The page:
New dementia recovery plan published.
People living with dementia and their carers will have increased access to respite and community services and post-diagnostic care under new plans.
The Dementia and COVID-19 National Action Plan outlines steps to build on the action taken since March to ease the impact that the coronavirus (COVID-19) pandemic has had on people with dementia and carers.
Unpaid carers of loved ones with dementia will have access to Scottish Government-funded NHS mental health services and counselling support available through Alzheimer Scotland.
As well as continuing to support frontline services and staff, dementia care will be enhanced in acute and associated care settings through a further Dementia Champions Programme.
This plan complements and supports priority support to the care home sector during the pandemic.
Mental Health Minister Clare Haughey said:
“The COVID-19 pandemic has had a significant impact on people with dementia and their carers, who have had to cope with the necessary suspension of many normal services – not to mention the emotional consequences caused by the necessary restrictions to visiting loved ones in care homes.
“During engagement on the development of this recovery plan, we have listened to individual experiences including those of declining physical and mental health, social isolation and the impact of delayed referrals into post-diagnostic services during the course of the pandemic.
“While we are hopeful that the direct impact of the pandemic will recede next year, individuals and families may continue to experience additional issues associated with its impact and legacy.
“This plan sets out our co-ordinated response to those issues and how we will work together to support people in the months and years ahead.”
COSLA Health and Social Care spokesperson Stuart Currie said:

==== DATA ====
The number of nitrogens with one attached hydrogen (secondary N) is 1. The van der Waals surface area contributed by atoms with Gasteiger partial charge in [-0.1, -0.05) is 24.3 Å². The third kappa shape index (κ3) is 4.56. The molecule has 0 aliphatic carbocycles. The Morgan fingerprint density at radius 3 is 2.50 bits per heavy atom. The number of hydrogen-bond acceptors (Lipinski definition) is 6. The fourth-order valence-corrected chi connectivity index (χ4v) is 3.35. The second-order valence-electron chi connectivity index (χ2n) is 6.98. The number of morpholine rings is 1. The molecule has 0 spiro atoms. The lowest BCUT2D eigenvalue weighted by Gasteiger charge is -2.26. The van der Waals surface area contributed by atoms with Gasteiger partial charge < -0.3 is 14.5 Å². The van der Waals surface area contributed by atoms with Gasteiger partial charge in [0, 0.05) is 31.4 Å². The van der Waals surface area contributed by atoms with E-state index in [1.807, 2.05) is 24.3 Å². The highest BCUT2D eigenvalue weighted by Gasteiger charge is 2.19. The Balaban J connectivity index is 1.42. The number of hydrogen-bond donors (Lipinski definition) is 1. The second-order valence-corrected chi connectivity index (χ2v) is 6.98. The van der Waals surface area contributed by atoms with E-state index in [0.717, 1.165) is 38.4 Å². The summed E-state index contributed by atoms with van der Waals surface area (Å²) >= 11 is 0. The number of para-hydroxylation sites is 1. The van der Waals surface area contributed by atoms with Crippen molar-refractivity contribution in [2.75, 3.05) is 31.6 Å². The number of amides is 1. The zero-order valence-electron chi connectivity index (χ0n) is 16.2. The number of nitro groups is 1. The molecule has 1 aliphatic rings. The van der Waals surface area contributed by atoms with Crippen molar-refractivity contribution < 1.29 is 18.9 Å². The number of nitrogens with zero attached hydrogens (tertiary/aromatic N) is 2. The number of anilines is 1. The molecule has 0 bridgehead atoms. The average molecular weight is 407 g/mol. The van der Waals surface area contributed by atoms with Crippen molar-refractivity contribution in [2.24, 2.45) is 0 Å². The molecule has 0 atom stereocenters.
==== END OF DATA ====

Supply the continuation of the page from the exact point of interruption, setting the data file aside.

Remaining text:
“During the pandemic the way a number local authority, independent and third sector services work has had to change, such as moving to telephone and digital provision.
“Some of these services may continue to provide support, but we also want to see the return of place-based and face-to-face support services and the opportunity for people to use their community facilities. We are committed to working in partnership to get things right for people with dementia, their families and carers.”
The plan aims to strengthen the resilience of communities across Scotland to recover through the complementary action of the NHS, local authorities and the third sector. It is a direct response to the more than 100 organisations or individuals - including people who live with or support people living with dementia – who offered their views, experiences and responses over the course of the pandemic.
We will continue to engage with participants from the engagement process, to help monitor and review the implementation and impact of this plan at 6 and 12 months. A national governance group including COSLA and representatives from health and social care partnerships will be established to oversee governance and reporting on the plan.
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